RICHMOND, Va. (AP) — Virginians would be able to buy liquor with almost 50 percent more alcohol than is currently available under a bill passed Wednesday by the House of Delegates.
The legislation would raise the limit on the alcohol content of neutral grain spirits – alcohol that is “without distinctive character, aroma, taste, or color” – sold at state-controlled liquor stores from 101 proof (50.5 percent alcohol) to 151 proof (75.5 percent alcohol).
The bill passed with a bipartisan vote of 83-14.
Advocates view the bill as a common-sense measure to align the state’s alcohol policy with that of the rest of the country. Virginia and Vermont are the only states that prohibit the sale of 151-proof liquor such as Everclear.
College and health officials say the bill would endanger college campuses already dealing with underage alcohol abuse, binge drinking and sexual assault. Teresa Sullivan, the president of the University of Virginia, has compared highly potent liquor to a “date rape” drug.
The outcry led Gov. Terry McAuliffe to veto a similar bill last year. The veto came after legislators rejected McAuliffe’s request to delay enactment of the legislation until further study.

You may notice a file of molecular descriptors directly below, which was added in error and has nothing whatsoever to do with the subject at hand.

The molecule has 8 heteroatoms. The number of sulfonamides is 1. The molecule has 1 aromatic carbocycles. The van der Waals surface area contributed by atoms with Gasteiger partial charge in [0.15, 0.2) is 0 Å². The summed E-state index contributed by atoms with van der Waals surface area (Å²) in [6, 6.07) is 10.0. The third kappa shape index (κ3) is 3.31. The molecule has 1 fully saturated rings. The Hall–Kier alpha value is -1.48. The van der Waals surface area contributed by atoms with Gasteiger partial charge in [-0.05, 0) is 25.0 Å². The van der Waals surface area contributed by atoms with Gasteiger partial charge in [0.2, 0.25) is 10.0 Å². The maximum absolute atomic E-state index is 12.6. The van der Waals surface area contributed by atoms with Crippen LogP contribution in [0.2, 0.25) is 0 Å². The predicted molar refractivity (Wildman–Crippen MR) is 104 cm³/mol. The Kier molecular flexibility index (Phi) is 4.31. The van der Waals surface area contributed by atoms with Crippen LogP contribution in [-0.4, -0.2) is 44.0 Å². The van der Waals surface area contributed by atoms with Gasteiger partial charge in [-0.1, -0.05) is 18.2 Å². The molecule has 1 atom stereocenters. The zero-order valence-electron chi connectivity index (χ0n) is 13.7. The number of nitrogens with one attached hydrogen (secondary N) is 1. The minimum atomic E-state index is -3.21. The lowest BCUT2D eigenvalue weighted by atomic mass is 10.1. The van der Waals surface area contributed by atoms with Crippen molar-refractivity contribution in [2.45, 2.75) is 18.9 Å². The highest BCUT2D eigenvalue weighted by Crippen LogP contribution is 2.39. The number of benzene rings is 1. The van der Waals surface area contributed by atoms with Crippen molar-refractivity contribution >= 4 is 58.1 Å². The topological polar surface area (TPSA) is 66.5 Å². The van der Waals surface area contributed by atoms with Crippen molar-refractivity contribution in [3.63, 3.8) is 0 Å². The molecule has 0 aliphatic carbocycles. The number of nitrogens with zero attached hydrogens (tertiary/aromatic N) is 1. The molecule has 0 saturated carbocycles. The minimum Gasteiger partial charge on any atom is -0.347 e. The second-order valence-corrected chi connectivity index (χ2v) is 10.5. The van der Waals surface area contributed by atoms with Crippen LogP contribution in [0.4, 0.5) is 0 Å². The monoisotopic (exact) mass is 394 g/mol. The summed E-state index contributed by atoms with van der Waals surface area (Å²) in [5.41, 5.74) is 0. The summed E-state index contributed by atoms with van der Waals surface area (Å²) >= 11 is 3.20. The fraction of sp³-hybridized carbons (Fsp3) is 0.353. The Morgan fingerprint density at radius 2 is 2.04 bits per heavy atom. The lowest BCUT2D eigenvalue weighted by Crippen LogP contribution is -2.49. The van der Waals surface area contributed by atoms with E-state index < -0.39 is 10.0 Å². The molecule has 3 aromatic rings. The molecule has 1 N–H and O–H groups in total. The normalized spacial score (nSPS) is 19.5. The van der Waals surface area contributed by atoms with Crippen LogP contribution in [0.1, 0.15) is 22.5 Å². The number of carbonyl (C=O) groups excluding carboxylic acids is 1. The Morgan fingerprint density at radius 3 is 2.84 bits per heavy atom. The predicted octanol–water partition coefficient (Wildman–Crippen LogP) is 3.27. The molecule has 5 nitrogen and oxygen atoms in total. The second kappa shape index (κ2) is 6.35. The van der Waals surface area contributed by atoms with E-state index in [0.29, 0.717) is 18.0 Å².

Del. Barry Knight, R-Virginia Beach, sponsored both the 2016 legislation and HB 1842 this session. On the House floor Tuesday, he said provisions had been added to the measure after consultations with public safety, health and education officials over the summer.
The provisions include a five-year sunset clause: Lawmakers would have to revisit the issue before the legislation expires on July 1, 2022.
Knight said that important concessions were made to the Virginia College Alcohol Leadership Council and other advocacy groups and that he foresaw a clearer path for passage of HB 1842.
“There is now peace in the valley,” Knight said.
Knight reminded his colleagues that they supported his bill last year by a vote of 97-0.
He also stressed that the Virginia Department of Alcoholic Beverage Control would still be able to restrict which products are sold at certain stores. That would allow the agency to keep higher-potency products away from college campuses.
Luxco Inc., the company that makes Everclear, has supported the legislation. The St. Louis-based distiller also has supported Knight: It gave him a $1,000 campaign donation last April, according to the Virginia Public Access Project, a nonpartisan group that compiles data on political contributions.
McAuliffe has yet to declare a position on this year’s legislation. But in explaining his veto last spring, the governor said he shared the concern of university health officials “that a prime market for these products is young people who are attracted to their high proof and low cost.”
“Therefore, I continue to believe the best course of action is to study this issue further,” McAuliffe stated in his 2016 veto message, “with particular focus on the restrictions and strategies implemented by other states that can be codified to reduce potential abuse of such products by young adults and youth, before selling this product in Virginia.”
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